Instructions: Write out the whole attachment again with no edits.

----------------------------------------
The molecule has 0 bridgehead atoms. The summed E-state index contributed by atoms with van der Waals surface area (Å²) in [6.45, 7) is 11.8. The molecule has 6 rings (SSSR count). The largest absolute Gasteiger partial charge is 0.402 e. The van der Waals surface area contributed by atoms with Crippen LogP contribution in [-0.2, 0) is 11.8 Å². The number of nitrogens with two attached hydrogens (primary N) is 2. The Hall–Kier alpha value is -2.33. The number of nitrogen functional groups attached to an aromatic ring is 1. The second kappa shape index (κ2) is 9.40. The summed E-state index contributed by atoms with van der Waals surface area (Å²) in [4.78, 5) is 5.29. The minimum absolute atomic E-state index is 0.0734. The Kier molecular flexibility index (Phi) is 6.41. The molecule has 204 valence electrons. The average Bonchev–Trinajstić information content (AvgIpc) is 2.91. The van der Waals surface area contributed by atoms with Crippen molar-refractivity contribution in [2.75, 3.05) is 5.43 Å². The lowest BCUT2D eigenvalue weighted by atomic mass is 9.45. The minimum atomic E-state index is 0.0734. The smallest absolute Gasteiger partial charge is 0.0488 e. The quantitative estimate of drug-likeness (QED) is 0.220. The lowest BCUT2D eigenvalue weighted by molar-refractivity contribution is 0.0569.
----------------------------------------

The molecule has 0 bridgehead atoms. The summed E-state index contributed by atoms with van der Waals surface area (Å²) in [6.45, 7) is 11.8. The molecule has 6 rings (SSSR count). The largest absolute Gasteiger partial charge is 0.402 e. The van der Waals surface area contributed by atoms with Crippen LogP contribution in [-0.2, 0) is 11.8 Å². The number of nitrogens with two attached hydrogens (primary N) is 2. The Hall–Kier alpha value is -2.33. The number of nitrogen functional groups attached to an aromatic ring is 1. The second kappa shape index (κ2) is 9.40. The summed E-state index contributed by atoms with van der Waals surface area (Å²) in [4.78, 5) is 5.29. The minimum absolute atomic E-state index is 0.0734. The Kier molecular flexibility index (Phi) is 6.41. The molecule has 204 valence electrons. The average Bonchev–Trinajstić information content (AvgIpc) is 2.91. The van der Waals surface area contributed by atoms with Crippen molar-refractivity contribution in [2.75, 3.05) is 5.43 Å². The lowest BCUT2D eigenvalue weighted by atomic mass is 9.45. The minimum atomic E-state index is 0.0734. The smallest absolute Gasteiger partial charge is 0.0488 e. The quantitative estimate of drug-likeness (QED) is 0.220. The lowest BCUT2D eigenvalue weighted by molar-refractivity contribution is 0.0569.